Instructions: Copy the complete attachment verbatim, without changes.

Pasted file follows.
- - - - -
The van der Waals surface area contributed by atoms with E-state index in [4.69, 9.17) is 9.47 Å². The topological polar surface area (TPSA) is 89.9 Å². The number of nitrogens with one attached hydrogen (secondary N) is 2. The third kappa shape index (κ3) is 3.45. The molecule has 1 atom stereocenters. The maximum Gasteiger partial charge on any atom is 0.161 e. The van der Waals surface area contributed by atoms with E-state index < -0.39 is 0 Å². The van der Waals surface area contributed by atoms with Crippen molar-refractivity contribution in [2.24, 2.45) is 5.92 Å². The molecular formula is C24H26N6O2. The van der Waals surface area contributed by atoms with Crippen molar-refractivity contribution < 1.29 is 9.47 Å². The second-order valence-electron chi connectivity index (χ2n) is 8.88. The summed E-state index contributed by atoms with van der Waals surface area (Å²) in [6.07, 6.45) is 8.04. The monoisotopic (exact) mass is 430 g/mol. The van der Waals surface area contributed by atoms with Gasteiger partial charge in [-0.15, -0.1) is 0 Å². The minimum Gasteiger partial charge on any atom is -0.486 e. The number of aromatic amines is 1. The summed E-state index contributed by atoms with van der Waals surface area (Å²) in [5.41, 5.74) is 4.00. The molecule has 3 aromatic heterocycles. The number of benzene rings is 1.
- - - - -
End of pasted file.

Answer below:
The van der Waals surface area contributed by atoms with E-state index in [4.69, 9.17) is 9.47 Å². The topological polar surface area (TPSA) is 89.9 Å². The number of nitrogens with one attached hydrogen (secondary N) is 2. The third kappa shape index (κ3) is 3.45. The molecule has 1 atom stereocenters. The maximum Gasteiger partial charge on any atom is 0.161 e. The van der Waals surface area contributed by atoms with E-state index < -0.39 is 0 Å². The van der Waals surface area contributed by atoms with Crippen molar-refractivity contribution in [2.24, 2.45) is 5.92 Å². The molecular formula is C24H26N6O2. The van der Waals surface area contributed by atoms with Crippen molar-refractivity contribution < 1.29 is 9.47 Å². The second-order valence-electron chi connectivity index (χ2n) is 8.88. The summed E-state index contributed by atoms with van der Waals surface area (Å²) in [6.07, 6.45) is 8.04. The monoisotopic (exact) mass is 430 g/mol. The van der Waals surface area contributed by atoms with Gasteiger partial charge in [-0.15, -0.1) is 0 Å². The minimum Gasteiger partial charge on any atom is -0.486 e. The number of aromatic amines is 1. The summed E-state index contributed by atoms with van der Waals surface area (Å²) in [5.41, 5.74) is 4.00. The molecule has 3 aromatic heterocycles. The number of benzene rings is 1.